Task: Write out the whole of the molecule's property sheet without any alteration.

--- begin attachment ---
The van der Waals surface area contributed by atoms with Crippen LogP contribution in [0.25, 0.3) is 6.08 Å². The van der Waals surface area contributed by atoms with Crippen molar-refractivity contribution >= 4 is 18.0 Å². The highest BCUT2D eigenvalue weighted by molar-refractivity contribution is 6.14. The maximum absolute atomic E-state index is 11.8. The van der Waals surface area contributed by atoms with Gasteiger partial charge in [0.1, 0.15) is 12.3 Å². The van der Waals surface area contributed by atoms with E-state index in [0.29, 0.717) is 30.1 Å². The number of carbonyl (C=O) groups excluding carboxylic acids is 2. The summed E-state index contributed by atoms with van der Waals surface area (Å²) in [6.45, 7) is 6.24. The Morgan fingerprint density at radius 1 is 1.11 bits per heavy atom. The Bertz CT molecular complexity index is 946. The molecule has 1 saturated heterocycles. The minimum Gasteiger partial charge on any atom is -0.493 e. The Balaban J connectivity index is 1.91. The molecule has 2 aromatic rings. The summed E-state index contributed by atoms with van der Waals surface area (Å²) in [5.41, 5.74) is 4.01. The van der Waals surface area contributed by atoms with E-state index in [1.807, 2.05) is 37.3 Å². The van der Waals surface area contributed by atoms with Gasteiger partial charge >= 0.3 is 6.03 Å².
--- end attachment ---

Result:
The van der Waals surface area contributed by atoms with Crippen LogP contribution in [0.25, 0.3) is 6.08 Å². The van der Waals surface area contributed by atoms with Crippen molar-refractivity contribution >= 4 is 18.0 Å². The highest BCUT2D eigenvalue weighted by molar-refractivity contribution is 6.14. The maximum absolute atomic E-state index is 11.8. The van der Waals surface area contributed by atoms with Gasteiger partial charge in [0.1, 0.15) is 12.3 Å². The van der Waals surface area contributed by atoms with E-state index in [0.29, 0.717) is 30.1 Å². The number of carbonyl (C=O) groups excluding carboxylic acids is 2. The summed E-state index contributed by atoms with van der Waals surface area (Å²) in [6.45, 7) is 6.24. The Morgan fingerprint density at radius 1 is 1.11 bits per heavy atom. The Bertz CT molecular complexity index is 946. The molecule has 1 saturated heterocycles. The minimum Gasteiger partial charge on any atom is -0.493 e. The Balaban J connectivity index is 1.91. The molecule has 2 aromatic rings. The summed E-state index contributed by atoms with van der Waals surface area (Å²) in [5.41, 5.74) is 4.01. The van der Waals surface area contributed by atoms with E-state index in [1.807, 2.05) is 37.3 Å². The van der Waals surface area contributed by atoms with Gasteiger partial charge >= 0.3 is 6.03 Å².